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Jack Russell Terrier Breed Description
Parson Russell Terrier, Parson Terrier, Russell Jacks, Rebel Terrier, Russell Terrier, JRT, Jack
Approximately 14-15 Years
Average 4-8 Puppies
AKC Terrier (Parson Russell Terriers) Jack Russel Terriers are no longer recognized by the AKC.
The JRTCA was founded in 1976 by Mrs. Ailsa Crawford, one of the first Jack Russell Terrier breeders in the United States. Ms. Crawford and the early founders of the Jack Russell Terrier Club put a lot of thought into structuring the JRTCA so that work remained front and center.
Towards that end, the club decided that its highest award — the “Bronze Medallion” — would not go to show dogs, but to working dogs that had demonstrated their ability in the field by working at least three of six types of American quarry — red fox, Gray fox, raccoon, groundhog, opossum, or badger in front of a JRTCA-certified field judge. In the show ring the Jack Russell Terrier Club of America decided to ban professional handlers as it was thought this would make the shows less serious (and more fun) while keeping the focus on the essential element of work.
Instead of mandating the kind of narrow conformation ranges demanded by the American Kennel Club for their terrier breeds, the JRTCA decided to divide the diverse world of the Jack Russell Terrier into three coat types (smooth, broken and rough), and two sizes (10 inches tall to 12.5 inches tall, and 12.5 inches tall to 15 inches tall).“Different horses for different courses” became the watchword, with overt recognition that different quarry, different earths, and different climates required different dogs.
Unlike the Kennel Club, the Jack Russell Terrier Club of America also decided to maintain an “open” registry so that new blood might be infused at times. At the same time, the JRTCA discouraged inbreeding and eventually restricted line breeding to a set percentage. To balance off an open-registry with the desire to keep Jack Russell-type dogs looking like Jack Russells, the JRTCA decided not to allow dogs to be registered at birth or to register entire litters. Instead, each adult dog would be photographed from both sides and the front, with each dog admitted to the registry on its own merit. In addition, each dog had to be measured for height and chest span. This last element turned out to be quite important, as it meant that the height and chest measurements of adult dogs were recorded as they were registered. Over time, both height and chest size of adult dogs could be tracked through pedigrees — an essential element of breeding correctly sized working terriers. The JRTCA was not shy about their rationale for these rules: they openly and emphatically opposed Kennel Club registration, maintaining that time had shown that dogs brought into the Kennel Club quickly grew too big and often lost other essential working attributes such as nose, voice, and prey drive.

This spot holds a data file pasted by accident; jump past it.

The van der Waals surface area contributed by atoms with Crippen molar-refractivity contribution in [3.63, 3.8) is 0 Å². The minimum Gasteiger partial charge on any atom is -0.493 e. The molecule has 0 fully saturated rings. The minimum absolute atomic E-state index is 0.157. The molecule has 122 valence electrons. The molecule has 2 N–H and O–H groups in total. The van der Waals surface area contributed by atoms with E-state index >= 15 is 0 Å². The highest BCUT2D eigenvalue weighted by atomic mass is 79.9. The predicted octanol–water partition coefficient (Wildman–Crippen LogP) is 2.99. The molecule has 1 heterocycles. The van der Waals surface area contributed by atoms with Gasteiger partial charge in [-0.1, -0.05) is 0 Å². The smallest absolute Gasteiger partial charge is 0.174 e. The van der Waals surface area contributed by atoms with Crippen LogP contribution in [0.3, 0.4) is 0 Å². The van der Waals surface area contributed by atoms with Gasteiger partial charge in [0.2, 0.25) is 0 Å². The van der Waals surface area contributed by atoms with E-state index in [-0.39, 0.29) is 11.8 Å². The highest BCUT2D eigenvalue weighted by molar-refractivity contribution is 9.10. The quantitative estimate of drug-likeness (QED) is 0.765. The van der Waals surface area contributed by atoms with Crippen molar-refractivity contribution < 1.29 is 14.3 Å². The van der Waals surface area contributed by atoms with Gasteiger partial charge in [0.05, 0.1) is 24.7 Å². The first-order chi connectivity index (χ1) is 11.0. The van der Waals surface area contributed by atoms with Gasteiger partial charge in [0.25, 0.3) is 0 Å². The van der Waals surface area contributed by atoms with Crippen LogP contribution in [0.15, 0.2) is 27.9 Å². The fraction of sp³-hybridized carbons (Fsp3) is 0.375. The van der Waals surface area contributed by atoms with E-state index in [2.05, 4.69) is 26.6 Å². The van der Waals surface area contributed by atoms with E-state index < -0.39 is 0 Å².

The Jack Russell Terrier is bred to conform to a conformation show standard. Unlike its close relative, the Parson Russell Terrier, Jack Russell Terriers have noticeably longer legs that are about as tall as the length of the Terrier's body. It is a predominantly white breed with black, tan or tricolor markings and an easy to groom coat which is either smooth or broken (similar to a smooth coat, but with some longer hair on the head, face, legs or body). The breed standard does not recognise a Parson Russell with a curly or rough coat. There is a clear outline with only a hint of eyebrows and beard should the dog be broken coated. They possess moderately thick small "V" shaped drop ears with the tip pointed towards the eyes. The nose of the dog should be black. The normal range of sizes is between 13–14 inches (33–36 cm) tall at the withers, with a weight around 13–17 pounds (5.9–7.7 kg).
The Parson Russell has a relatively square outline, with a body about as long as the dog is tall. Compared to the Jack Russell Terrier the Parson Russell has a longer head and a larger chest along with overall a slightly larger body size. The Parson retains the flat skull but not the elongated shape of the Fox Terrier, and with lower set ears. In addition, the Jack Russell Terrier has a greater variation in size, ranging between 10–15 inches (25–38 cm) in height at the withers. Two hands should be able to span the chest of the dog behind its elbows, with the thumbs at the withers. This is required in show judging, with the judge lifting the dog's front legs gently off the ground in this motion in order to measure the size of the chest. The judges fingers should meet under the chest and the thumbs on top of the spine. The American Kennel Club describes this as a "significant factor and a critical part of the judging process." It is not done to measure the size of the chest, but rather to feel for the correct shape.